Once you feel that you’ve covered every thought, immediately get up and pull the drain on the bath water. Watch the water go down the drain and try to imagine those oily pictures of your thoughts going down with it. Now run a cool shower and hop back in for several minutes.
2. Cover the bird cage.
This trick is used by obsessive artists to help themselves stop working at the end of the day. It involves simply covering their easel or whatever they’re working on with a blanket or towel. This comes from covering a bird’s cage to get it to fall asleep at night. For business owners, it creates a ceremony for the end and start of the work day and deters them from tinkering around when they should be relaxing.
How to do it:
The first step is to find your easel. If you have a designated work computer, covering it is easy. But if you have an entire room that’s set aside for your business, you may want to ceremoniously seal the door shut with a little painter’s tape at the end of the day. Of course, if you have a computer that gets used for both personal and business purposes, or your office is in your living room, you’ll need to look at tried-and-true secrets for a productive home office.
1. Understand the steps needed for problem solving.
The biggest difficulty with running a business from home is you may not know when to call it a day. There are always ten more tasks to get to and unforeseeable problems constantly pop up.
You may be ready to call it a night at 6 o’clock. But suddenly you realize that the mobile version of your website isn’t working or that the parts you ordered for the job you’re doing on Saturday were lost in shipping.
What do you do?
- Do you stay up until 2 AM trying to solve the problem? No, you can’t. You’ll be useless the next day.
- Do you call it a night and decide to deal with it tomorrow? Of course not. What’s the point in taking a break from work if you know you’re going to be thinking about the problem all night long.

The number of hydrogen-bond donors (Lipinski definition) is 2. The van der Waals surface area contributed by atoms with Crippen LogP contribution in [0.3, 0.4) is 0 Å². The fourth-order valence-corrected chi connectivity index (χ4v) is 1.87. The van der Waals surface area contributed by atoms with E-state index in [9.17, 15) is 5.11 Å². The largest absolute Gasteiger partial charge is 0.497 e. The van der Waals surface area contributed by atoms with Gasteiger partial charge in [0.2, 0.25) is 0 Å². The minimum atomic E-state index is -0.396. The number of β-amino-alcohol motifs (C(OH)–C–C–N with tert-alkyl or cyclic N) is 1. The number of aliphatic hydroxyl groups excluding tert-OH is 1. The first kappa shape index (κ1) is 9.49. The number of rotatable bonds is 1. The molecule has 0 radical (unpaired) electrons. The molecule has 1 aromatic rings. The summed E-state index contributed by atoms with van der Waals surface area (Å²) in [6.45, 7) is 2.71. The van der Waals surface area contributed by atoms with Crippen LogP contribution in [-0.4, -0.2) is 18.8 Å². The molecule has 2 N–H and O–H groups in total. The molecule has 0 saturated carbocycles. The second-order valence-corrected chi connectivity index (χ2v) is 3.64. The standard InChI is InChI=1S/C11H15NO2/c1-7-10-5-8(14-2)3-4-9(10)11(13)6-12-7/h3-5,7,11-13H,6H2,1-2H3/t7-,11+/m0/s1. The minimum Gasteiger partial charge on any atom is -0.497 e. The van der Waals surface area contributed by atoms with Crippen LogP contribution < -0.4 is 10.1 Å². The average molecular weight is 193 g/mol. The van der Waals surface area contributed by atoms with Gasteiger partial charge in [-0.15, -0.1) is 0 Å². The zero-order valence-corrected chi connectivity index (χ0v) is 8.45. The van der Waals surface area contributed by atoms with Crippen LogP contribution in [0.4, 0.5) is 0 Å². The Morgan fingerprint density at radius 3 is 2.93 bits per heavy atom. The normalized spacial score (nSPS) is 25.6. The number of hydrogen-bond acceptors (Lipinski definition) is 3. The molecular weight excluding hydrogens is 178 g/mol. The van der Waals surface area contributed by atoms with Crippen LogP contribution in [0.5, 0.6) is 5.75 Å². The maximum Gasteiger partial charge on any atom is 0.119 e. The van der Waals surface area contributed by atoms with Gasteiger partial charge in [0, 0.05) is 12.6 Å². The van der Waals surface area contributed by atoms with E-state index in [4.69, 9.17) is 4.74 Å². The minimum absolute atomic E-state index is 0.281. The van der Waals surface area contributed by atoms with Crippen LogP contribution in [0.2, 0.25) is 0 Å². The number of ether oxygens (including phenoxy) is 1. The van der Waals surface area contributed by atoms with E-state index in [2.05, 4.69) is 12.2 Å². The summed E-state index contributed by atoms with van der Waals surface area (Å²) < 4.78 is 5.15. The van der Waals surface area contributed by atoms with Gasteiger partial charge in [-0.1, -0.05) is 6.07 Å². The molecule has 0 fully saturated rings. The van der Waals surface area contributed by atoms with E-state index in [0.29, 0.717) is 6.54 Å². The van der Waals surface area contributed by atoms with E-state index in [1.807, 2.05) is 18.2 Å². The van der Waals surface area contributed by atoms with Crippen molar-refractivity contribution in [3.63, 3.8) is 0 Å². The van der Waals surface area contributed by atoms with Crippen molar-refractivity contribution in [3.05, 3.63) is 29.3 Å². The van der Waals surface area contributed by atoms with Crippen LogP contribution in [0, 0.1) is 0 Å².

This is why it’s important to know the proper steps to solving business problems. That way, you’ll be able to more accurately schedule the solution and know when to disengage. And learning how to schedule a solution is one of the most powerful skills a business owner can have.
Scheduling and the solution to a problem can be broken into six steps.
- Assessing the weight of the problem. Ask yourself: Is addressing this problem more important than doing the tasks I had scheduled for today? If yes, proceed to the next step immediately. If no, put it in your schedule for tomorrow.
- Researching the problem. Schedule out the time you can allot to finding the cause of the problem. Hit up resources like Google, potential mentors and any vendors you’re currently paying. Inform any remote employees who may be able to help identify the problem.
- Shopping ideas for the solution. This follows a similar plan as the previous step. Remember that even if your vendors aren’t involved in the problem, they should feel obligated to offer help and guidance.
- Getting your feet wet. Start implementing the solution, but don’t strive for completion. You want to see how the solution works and assess how long the entire process will take. Schedule two hours and see how much work you’re able to get done. If the solution looks like it won’t work, go back to step two or three.
- Completing the solution. Now that you’ve arrived at a solution that you think will work and have an accurate time assessment you should be able to complete the task. Communicate with other employees and customers what your schedule is for fixing the problem.
- Tying up loose ends and further troubleshooting. Because let’s face it, there’s always something that goes wrong.
Running a business from home may never be the fantasy you imagined it to be, but it doesn’t have to be a nightmare. Utilizing these techniques and learning how to disengage is the best way to make sure that you run the business and it doesn’t run you.